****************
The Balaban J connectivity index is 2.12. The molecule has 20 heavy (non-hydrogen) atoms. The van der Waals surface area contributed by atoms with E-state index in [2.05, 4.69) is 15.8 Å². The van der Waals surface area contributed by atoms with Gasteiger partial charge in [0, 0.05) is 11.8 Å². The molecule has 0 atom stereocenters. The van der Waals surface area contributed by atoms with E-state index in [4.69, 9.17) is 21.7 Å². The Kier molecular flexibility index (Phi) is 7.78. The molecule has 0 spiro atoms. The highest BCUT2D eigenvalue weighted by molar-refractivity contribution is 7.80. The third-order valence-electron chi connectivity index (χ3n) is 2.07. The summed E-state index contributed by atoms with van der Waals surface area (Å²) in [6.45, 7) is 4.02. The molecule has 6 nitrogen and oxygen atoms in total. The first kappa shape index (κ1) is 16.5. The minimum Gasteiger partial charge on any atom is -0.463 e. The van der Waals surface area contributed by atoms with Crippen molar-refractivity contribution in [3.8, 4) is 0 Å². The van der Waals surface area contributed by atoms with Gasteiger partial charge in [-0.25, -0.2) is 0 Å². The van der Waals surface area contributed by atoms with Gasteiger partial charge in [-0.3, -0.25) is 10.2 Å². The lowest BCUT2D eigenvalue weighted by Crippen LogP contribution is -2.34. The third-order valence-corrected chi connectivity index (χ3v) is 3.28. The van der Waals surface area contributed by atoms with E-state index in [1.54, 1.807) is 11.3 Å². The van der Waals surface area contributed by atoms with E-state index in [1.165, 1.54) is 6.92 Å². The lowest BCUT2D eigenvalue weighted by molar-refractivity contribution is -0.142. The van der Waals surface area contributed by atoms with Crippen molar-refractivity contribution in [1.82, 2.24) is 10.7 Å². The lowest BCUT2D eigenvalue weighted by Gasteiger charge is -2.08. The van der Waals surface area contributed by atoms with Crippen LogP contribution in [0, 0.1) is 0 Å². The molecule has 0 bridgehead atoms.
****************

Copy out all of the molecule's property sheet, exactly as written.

The Balaban J connectivity index is 2.12. The molecule has 20 heavy (non-hydrogen) atoms. The van der Waals surface area contributed by atoms with E-state index in [2.05, 4.69) is 15.8 Å². The van der Waals surface area contributed by atoms with Gasteiger partial charge in [0, 0.05) is 11.8 Å². The molecule has 0 atom stereocenters. The van der Waals surface area contributed by atoms with E-state index in [4.69, 9.17) is 21.7 Å². The Kier molecular flexibility index (Phi) is 7.78. The molecule has 0 spiro atoms. The highest BCUT2D eigenvalue weighted by molar-refractivity contribution is 7.80. The third-order valence-electron chi connectivity index (χ3n) is 2.07. The summed E-state index contributed by atoms with van der Waals surface area (Å²) in [6.45, 7) is 4.02. The molecule has 6 nitrogen and oxygen atoms in total. The first kappa shape index (κ1) is 16.5. The minimum Gasteiger partial charge on any atom is -0.463 e. The van der Waals surface area contributed by atoms with Crippen molar-refractivity contribution in [3.8, 4) is 0 Å². The van der Waals surface area contributed by atoms with Gasteiger partial charge in [-0.25, -0.2) is 0 Å². The van der Waals surface area contributed by atoms with Gasteiger partial charge in [-0.3, -0.25) is 10.2 Å². The lowest BCUT2D eigenvalue weighted by Crippen LogP contribution is -2.34. The third-order valence-corrected chi connectivity index (χ3v) is 3.28. The van der Waals surface area contributed by atoms with E-state index in [1.54, 1.807) is 11.3 Å². The van der Waals surface area contributed by atoms with E-state index in [1.165, 1.54) is 6.92 Å². The lowest BCUT2D eigenvalue weighted by molar-refractivity contribution is -0.142. The van der Waals surface area contributed by atoms with Crippen molar-refractivity contribution in [1.82, 2.24) is 10.7 Å². The lowest BCUT2D eigenvalue weighted by Gasteiger charge is -2.08. The van der Waals surface area contributed by atoms with Crippen LogP contribution in [0, 0.1) is 0 Å². The molecule has 0 bridgehead atoms.